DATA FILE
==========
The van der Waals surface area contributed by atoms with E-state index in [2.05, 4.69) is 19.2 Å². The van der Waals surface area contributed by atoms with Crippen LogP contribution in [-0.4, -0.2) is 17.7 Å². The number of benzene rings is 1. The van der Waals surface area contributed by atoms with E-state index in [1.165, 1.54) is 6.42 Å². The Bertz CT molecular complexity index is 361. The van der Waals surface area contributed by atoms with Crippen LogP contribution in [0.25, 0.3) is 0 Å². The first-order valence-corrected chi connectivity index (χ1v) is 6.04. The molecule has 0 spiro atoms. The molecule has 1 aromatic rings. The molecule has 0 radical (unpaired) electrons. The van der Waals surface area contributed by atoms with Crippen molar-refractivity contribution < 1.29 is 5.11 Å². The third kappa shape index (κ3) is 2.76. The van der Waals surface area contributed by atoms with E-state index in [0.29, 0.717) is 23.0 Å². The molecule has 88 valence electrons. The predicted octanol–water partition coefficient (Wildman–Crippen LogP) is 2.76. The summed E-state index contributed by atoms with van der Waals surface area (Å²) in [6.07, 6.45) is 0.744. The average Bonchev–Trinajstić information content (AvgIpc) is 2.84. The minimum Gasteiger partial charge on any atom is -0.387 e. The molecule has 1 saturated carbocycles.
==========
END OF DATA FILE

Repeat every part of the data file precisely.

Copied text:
The van der Waals surface area contributed by atoms with E-state index in [2.05, 4.69) is 19.2 Å². The van der Waals surface area contributed by atoms with Crippen LogP contribution in [-0.4, -0.2) is 17.7 Å². The number of benzene rings is 1. The van der Waals surface area contributed by atoms with E-state index in [1.165, 1.54) is 6.42 Å². The Bertz CT molecular complexity index is 361. The van der Waals surface area contributed by atoms with Crippen LogP contribution in [0.25, 0.3) is 0 Å². The first-order valence-corrected chi connectivity index (χ1v) is 6.04. The molecule has 0 spiro atoms. The molecule has 1 aromatic rings. The molecule has 0 radical (unpaired) electrons. The van der Waals surface area contributed by atoms with Crippen molar-refractivity contribution < 1.29 is 5.11 Å². The third kappa shape index (κ3) is 2.76. The van der Waals surface area contributed by atoms with E-state index in [0.29, 0.717) is 23.0 Å². The molecule has 88 valence electrons. The predicted octanol–water partition coefficient (Wildman–Crippen LogP) is 2.76. The summed E-state index contributed by atoms with van der Waals surface area (Å²) in [6.07, 6.45) is 0.744. The average Bonchev–Trinajstić information content (AvgIpc) is 2.84. The minimum Gasteiger partial charge on any atom is -0.387 e. The molecule has 1 saturated carbocycles.